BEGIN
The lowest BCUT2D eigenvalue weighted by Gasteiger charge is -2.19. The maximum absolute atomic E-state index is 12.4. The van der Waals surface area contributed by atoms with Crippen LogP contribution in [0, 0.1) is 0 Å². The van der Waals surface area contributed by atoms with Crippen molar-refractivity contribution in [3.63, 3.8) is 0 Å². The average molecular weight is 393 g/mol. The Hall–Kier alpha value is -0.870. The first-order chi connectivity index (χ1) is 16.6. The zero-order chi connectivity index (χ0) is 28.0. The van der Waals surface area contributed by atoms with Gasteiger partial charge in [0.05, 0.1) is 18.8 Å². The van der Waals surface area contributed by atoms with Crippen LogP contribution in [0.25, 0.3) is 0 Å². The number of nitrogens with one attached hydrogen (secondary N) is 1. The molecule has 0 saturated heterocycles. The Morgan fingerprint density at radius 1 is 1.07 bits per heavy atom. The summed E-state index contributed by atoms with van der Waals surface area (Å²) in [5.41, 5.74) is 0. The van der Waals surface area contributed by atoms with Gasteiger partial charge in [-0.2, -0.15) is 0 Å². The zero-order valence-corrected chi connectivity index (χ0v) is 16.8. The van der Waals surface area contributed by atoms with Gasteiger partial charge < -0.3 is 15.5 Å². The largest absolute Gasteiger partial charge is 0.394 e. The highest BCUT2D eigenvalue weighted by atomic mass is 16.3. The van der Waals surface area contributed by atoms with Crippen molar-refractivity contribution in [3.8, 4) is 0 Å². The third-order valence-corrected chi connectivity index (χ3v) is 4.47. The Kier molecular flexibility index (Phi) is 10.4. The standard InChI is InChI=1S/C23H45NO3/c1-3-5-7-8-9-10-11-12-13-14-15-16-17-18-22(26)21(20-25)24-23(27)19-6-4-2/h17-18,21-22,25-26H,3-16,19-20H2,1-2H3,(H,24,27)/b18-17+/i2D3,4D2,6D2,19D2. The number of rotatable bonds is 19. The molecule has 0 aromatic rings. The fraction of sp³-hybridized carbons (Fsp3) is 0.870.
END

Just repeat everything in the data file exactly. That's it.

The lowest BCUT2D eigenvalue weighted by Gasteiger charge is -2.19. The maximum absolute atomic E-state index is 12.4. The van der Waals surface area contributed by atoms with Crippen LogP contribution in [0, 0.1) is 0 Å². The van der Waals surface area contributed by atoms with Crippen molar-refractivity contribution in [3.63, 3.8) is 0 Å². The average molecular weight is 393 g/mol. The Hall–Kier alpha value is -0.870. The first-order chi connectivity index (χ1) is 16.6. The zero-order chi connectivity index (χ0) is 28.0. The van der Waals surface area contributed by atoms with Gasteiger partial charge in [0.05, 0.1) is 18.8 Å². The van der Waals surface area contributed by atoms with Crippen LogP contribution in [0.25, 0.3) is 0 Å². The number of nitrogens with one attached hydrogen (secondary N) is 1. The molecule has 0 saturated heterocycles. The Morgan fingerprint density at radius 1 is 1.07 bits per heavy atom. The summed E-state index contributed by atoms with van der Waals surface area (Å²) in [5.41, 5.74) is 0. The van der Waals surface area contributed by atoms with Gasteiger partial charge in [-0.2, -0.15) is 0 Å². The zero-order valence-corrected chi connectivity index (χ0v) is 16.8. The van der Waals surface area contributed by atoms with Gasteiger partial charge < -0.3 is 15.5 Å². The largest absolute Gasteiger partial charge is 0.394 e. The highest BCUT2D eigenvalue weighted by atomic mass is 16.3. The van der Waals surface area contributed by atoms with Crippen molar-refractivity contribution in [3.8, 4) is 0 Å². The third-order valence-corrected chi connectivity index (χ3v) is 4.47. The Kier molecular flexibility index (Phi) is 10.4. The standard InChI is InChI=1S/C23H45NO3/c1-3-5-7-8-9-10-11-12-13-14-15-16-17-18-22(26)21(20-25)24-23(27)19-6-4-2/h17-18,21-22,25-26H,3-16,19-20H2,1-2H3,(H,24,27)/b18-17+/i2D3,4D2,6D2,19D2. The number of rotatable bonds is 19. The molecule has 0 aromatic rings. The fraction of sp³-hybridized carbons (Fsp3) is 0.870.